Why does this non sequitor appear in the article: "Some studies have shown that only a small percentage of child sexual abuse reports are fictitious.[52][53][54][55] Some studies have shown that children understate occurrences of abuse.[56][57][58]" It is verifiable, but what does it have to do with the causes of hysteria? It is stuck in the middle of information on anxiety and the unreliability of testimony of children. Why does it appear there, it belongs in an article on sex abuse, not hysteria. --Richard Arthur Norton (1958- ) (talk) 04:14, 7 October 2009 (UTC)

Ask Jack-A-Roe. WLU removed it, and Jack restored it. — Arthur Rubin (talk) 04:22, 7 October 2009 (UTC)

It can be a footnote, but it is just stuck in the middle of the explanation of the phenomenon. Lets get some more comment on it. --Richard Arthur Norton (1958- ) (talk) 04:27, 7 October 2009 (UTC)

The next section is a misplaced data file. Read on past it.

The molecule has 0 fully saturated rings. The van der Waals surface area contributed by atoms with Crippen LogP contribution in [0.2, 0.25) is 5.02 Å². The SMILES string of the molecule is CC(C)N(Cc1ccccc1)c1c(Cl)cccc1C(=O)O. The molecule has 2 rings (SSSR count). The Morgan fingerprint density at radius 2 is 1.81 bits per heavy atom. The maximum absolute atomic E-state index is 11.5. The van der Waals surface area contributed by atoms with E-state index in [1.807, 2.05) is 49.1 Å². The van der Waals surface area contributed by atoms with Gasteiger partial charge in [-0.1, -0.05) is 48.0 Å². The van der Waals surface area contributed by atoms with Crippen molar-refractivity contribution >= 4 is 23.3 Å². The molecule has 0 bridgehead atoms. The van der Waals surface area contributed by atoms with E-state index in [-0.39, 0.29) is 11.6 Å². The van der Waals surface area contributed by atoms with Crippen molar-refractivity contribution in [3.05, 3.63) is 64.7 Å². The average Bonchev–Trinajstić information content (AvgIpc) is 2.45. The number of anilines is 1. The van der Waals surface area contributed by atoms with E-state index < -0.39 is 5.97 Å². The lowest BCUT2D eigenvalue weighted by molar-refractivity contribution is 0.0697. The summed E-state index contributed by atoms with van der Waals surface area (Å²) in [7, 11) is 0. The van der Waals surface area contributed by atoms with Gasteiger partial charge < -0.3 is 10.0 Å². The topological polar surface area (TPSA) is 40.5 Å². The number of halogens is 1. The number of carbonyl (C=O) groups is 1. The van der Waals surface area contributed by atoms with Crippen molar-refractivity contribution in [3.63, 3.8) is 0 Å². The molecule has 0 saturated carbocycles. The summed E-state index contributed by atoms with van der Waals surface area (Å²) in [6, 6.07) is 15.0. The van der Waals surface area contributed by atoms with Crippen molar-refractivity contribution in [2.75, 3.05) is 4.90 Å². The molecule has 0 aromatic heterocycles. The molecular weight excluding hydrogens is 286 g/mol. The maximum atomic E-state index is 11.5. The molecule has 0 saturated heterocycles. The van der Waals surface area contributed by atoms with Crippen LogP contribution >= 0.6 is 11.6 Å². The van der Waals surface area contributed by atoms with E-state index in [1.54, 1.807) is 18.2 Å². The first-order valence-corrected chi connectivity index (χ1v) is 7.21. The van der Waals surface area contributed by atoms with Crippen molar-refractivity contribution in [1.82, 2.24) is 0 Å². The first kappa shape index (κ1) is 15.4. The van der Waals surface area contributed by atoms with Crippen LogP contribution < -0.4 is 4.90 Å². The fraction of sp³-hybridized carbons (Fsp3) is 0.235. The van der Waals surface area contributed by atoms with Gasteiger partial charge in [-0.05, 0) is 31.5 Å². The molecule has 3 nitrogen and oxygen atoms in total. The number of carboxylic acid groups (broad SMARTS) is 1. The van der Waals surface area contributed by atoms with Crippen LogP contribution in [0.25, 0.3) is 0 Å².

I didn't write that text, and I agree the wording is awkward. I restored it though, because it's needed in the current context of that section, which gives undue weight to the idea that testimony of children is generally unreliable. While that may or may not be true in general, regarding reports of abuse (that is part of this topic), there is no wide consensus that children's reports are not reliable.
Maybe there were incorrect accusations by children in the day care sex abuse cases, but that's not discussed in that section as it's currently written. That section doesn't discuss the day care moral panic situation at all, it's a meandering sequence of statements about whether or not children can be believed. The whole section should be removed as original research, or rewritten from scratch using references that specifically discuss what happened when children were questioned in regards to the day care sexual abuse cases, and the associated publicity that resulted. --Jack-A-Roe (talk) 09:31, 7 October 2009 (UTC)